Oak Wilt Season Strikes Southwest Michigan
Picture this scenario. You have a beautiful, stately oak tree in your yard that has provided shade throughout those broiling Michigan summers, but it was damaged by the ice storm that struck Michigan last February. Now that it’s warming up, it's a great time to give it a trim. WRONG!!
The time to have trimmed the damaged tree was during the colder months that have just passed by. During the period between April 15 and July 15, beetles actively carry spores of fungus from tree to tree, meaning oak trees are at high risk for infection with oak wilt.
Simeon Wright, a forest health specialist in the DNR’s Forest Resources Division, says,
Oak trees should not be pruned between April 15 and July 15. These pruning guidelines can help keep the infection from spreading. Once a tree is infected there is no cure. Without expensive treatments, the disease spreads to other trees and may in time kill all nearby oaks
What Can I Do If I Missed The Window To Trim My Oak Tree?
There is one thing you can do until the pruning window reopens. The Michigan Department of Natural Resources recommends that if you have an oak tree that gets damaged during the high-risk period between April 15 to July 15, immediately cover all wounds with tree-wound paint or latex-based paint. It’s not a good idea to do this to other species, because it can reduce the healing process.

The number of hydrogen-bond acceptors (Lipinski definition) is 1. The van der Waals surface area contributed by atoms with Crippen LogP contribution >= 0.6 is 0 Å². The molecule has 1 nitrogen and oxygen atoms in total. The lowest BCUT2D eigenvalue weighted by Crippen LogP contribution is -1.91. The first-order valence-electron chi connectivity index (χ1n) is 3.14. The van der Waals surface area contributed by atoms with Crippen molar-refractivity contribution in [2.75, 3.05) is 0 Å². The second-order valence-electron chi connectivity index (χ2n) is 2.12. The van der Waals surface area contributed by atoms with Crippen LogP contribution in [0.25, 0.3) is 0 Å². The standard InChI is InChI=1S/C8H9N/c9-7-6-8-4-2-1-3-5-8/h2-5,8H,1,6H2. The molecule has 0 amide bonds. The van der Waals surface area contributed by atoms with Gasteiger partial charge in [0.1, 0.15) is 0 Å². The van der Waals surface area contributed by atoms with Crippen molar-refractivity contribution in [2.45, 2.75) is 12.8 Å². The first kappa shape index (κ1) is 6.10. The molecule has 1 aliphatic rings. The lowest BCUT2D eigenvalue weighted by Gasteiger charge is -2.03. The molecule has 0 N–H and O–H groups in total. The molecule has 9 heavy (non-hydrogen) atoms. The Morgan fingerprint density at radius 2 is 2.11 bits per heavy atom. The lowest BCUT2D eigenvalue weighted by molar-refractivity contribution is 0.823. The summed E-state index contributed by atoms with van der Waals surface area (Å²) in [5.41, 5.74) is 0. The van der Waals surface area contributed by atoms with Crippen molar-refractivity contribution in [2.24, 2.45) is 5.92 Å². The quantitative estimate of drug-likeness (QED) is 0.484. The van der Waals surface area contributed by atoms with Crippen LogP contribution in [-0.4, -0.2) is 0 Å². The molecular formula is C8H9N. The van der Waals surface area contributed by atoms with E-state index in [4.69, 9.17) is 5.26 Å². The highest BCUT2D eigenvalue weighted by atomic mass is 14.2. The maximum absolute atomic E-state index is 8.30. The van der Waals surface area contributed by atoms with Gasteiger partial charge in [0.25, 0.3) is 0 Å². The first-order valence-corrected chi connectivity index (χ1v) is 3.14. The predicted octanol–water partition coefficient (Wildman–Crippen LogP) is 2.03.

Oak wilt was first confirmed in Michigan in the 1950s and has become common in the lower peninsula. Once a tree has been stricken, it can die within weeks. Symptoms usually start to appear in late June, and affected trees will suddenly begin to wilt from the top down, shedding leaves that could be green or a combination of green/brown.
The disease can be spread from firewood cut from infected trees. Once infected firewood has been dried for longer than a year, and all the bark loosens, the firewood can no longer spread oak wilt.